Computer memory

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The computer memory is a temporary storage area. It holds the data and instructions that the Central Processing Unit (CPU) needs. Before a program can run, the program is loaded from some storage medium into the memory. This allows the CPU direct access to the computer program. Memory is needed in all computers.

A computer is usually a digital electronics device, which understands only electricity on and electricity off. This is expressed by using two symbols – 0 and 1 – which are called binary digits or bits. Numbers and text characters are represented as codes, which are made up of combinations of 0s and 1s. Simple character codes are called ASCII (the American Standard Code for Information Interchange), and Unicode. In ASCII, eight bits – any combination of 0s and 1s – form one character or symbol. For example, the letter A is denoted by the code 01000001. The basic working unit of the computer's memory is a group of eight bits, which is called a byte.

The computer's memory consists of many millions or billions of bytes. To make it easier, the unit K (for kilobytes) can be used to express memory capacity. One K equals 1,024. For example, 64K bytes of memory is the same as 65,536 (1,024 × 64 = 65,536) bytes. For larger memory capacities, the units mega and giga can be used. One megabyte of computer memory usually means 1024 kilobytes, which is 1,048,576 bytes, whereas one gigabyte means 1024 megabytes, which is 1,073,741,824 bytes. The size of the memory address that the computer uses limits the number of bytes it can handle.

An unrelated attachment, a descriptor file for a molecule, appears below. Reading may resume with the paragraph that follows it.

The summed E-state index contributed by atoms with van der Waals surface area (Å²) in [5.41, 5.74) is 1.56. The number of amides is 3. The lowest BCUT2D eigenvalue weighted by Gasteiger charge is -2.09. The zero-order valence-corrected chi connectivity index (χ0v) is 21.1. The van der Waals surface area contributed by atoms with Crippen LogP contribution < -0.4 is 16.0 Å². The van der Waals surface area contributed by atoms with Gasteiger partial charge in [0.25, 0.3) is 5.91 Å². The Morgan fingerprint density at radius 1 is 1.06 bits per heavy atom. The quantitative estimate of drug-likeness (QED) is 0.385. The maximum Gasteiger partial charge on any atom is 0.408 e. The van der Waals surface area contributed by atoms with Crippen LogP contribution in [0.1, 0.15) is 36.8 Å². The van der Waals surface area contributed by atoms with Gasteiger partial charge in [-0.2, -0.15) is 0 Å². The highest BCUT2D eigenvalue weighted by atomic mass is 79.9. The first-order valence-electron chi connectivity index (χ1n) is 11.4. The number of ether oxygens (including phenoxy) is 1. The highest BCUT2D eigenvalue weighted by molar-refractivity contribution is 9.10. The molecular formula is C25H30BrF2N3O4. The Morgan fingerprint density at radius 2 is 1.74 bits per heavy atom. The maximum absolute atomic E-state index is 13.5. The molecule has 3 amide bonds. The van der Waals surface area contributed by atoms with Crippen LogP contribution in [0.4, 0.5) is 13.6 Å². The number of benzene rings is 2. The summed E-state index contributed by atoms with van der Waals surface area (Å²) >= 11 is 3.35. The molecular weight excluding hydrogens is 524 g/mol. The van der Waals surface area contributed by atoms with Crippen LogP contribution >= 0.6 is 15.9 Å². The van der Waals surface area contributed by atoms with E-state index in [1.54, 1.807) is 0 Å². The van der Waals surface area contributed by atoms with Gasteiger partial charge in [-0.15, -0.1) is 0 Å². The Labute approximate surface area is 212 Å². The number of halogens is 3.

The CPU calls instructions and data from the computer's memory. Because the same computer performs different tasks at different times, the memory is erasable—much like an audio cassette. Part of the memory, However cannot be erased.

Read only memory[change | change source]

There are some programs and instructions which the computer will always need. Read only memory (ROM) is the permanent memory which is used to store these important control programs and systems software to perform functions such as booting up or starting up programs. ROM is non-volatile. That means the contents are not lost when the power is switched off. Its contents are written when the computer is built, but in modern computers, the user can change the contents using special software.

Random access memory[change | change source]

Random access memory (RAM) is used as the working memory of a computer system. It stores input data, intermediate results, programs, and other information temporarily. It can be read and/or written. It is usually volatile, which means that all data will be lost when the power is turned off. In most cases it is loaded again from the hard disk which is used as data storage.

Further reading[change | change source]